Rome: September, 96 AD. When the body of Sextus Verpa, a notorious senatorial informer and libertine, is found stabbed to death in his bedroom, suspicion falls on his household slaves—a potential death sentence for all.
The cruel emperor, Domitian, orders Gaius Plinius Caecilius Secundus—known to history as Pliny the Younger—to investigate. However, the Ludi Romani (the Roman Games) have just begun, and for the next fifteen days the law courts are in recess. If Pliny can’t identify the murderer in that time, Verpa’s entire slave household will be burned alive in the arena.
Pliny teams up with Martial, a starving author of bawdy verses and hanger-on to the city’s glitterati. Pooling their respective talents, they unravel a plot that involves Jewish and Christian “atheists,” exotic Egyptian cultists, Rome’s own pantheon of gods, and a missing horoscope that forecasts the emperor’s death....
|Publisher:||Poisoned Pen Press|
|Series:||Plinius Secundus Series , #1|
|Sold by:||Barnes & Noble|
|File size:||782 KB|
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Most Helpful Customer Reviews
In 96 AD in Rome, Senatorial Informer Sextus Verpa is found viciously stabbed to death in his home. The household slaves of the deceased are the only suspects; with no rights they will be executed for his murder once the Ludi Romani Games are over; as no one is killed by the state during the fifteen days of contests. Meanwhile Emperor Domitian could not care less about slaughtering some slaves in an inferno, but wants to insure his enemies are not behind the stabbing murder. He orders Senator Gaius Plinius Caecillius Secundus, better known as Pliny the Younger, to investigate. Pliny enlists the help of starving author Martial in order to enter places he would have no cooperation. Soon the pair begins to unravel a convoluted conspiracy starting with a horoscope reading that predicts the death of the Emperor is near with tentacles reaching from Jewish and Christian sects, supporters of the Roman pantheon, and Egyptian cultists; but the most dangerous locale for the detecting duet is the palace where the brutal emperor wears no clothes. Ancient Rome has been used as the backdrop for several mystery series by Steven Saylor, Robert Harris and John Robert Maddox for instance and more so Albert Bell whose lead is Pliny the Younger. However, Bruce Macbain keeps his saga fresh with a strong look at the decadence at the end of the first century in which an ethical hero struggles to keep his morality and his head. The story line is fast-paced as the two opposite ins status and outlook sleuths unite following clues that are religious and political dangerous as separation of state denotes separation of one's head. This is an enjoyable whodunit due to the Roman background interwoven throughout the historical mystery. Harriet Klausner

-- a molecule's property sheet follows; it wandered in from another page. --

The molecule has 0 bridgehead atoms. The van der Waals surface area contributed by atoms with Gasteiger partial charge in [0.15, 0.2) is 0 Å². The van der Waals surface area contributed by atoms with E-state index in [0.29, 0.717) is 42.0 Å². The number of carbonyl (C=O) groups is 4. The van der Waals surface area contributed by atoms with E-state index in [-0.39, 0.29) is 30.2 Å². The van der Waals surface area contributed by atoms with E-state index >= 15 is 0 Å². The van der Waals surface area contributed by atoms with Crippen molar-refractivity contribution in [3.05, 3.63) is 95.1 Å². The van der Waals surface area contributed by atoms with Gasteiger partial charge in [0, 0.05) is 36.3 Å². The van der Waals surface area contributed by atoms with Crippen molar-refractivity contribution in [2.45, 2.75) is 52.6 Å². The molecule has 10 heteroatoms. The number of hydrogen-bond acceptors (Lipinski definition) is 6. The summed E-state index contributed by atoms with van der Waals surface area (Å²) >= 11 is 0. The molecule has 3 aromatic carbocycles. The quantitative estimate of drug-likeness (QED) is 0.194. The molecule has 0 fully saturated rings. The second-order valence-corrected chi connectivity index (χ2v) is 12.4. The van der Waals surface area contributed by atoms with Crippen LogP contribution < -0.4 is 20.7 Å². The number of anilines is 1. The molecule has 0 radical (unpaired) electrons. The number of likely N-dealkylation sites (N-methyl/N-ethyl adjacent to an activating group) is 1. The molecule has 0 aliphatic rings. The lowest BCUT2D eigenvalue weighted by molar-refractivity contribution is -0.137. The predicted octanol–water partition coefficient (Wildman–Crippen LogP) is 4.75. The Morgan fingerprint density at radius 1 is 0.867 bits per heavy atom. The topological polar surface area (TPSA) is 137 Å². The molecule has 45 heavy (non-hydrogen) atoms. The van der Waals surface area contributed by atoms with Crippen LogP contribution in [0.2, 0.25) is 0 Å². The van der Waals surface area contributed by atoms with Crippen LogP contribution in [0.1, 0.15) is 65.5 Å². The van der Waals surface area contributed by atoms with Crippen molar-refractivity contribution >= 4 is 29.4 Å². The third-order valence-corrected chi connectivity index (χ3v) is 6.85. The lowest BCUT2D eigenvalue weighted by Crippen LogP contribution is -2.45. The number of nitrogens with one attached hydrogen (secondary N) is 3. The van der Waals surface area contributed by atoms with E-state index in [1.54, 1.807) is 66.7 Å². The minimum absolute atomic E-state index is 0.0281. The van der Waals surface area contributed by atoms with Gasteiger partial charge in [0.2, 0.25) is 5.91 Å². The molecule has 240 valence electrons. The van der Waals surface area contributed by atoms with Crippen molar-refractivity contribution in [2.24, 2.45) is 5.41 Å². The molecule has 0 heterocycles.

Certainly more fun! Pliny the Younger and Martial travel from the palace to the slums to solve a murder. Historically great, good characters, and a mystery you won't solve early on. Thoroughly enjoyable; hope to read more.
I thought I would give this a try while waiting for the next Saylor book, and was pleasantly surprised by both the quality of the writing and the depth of historical detail. Like Saylor, MacBain has a grounding in classical history and literature, and it shows.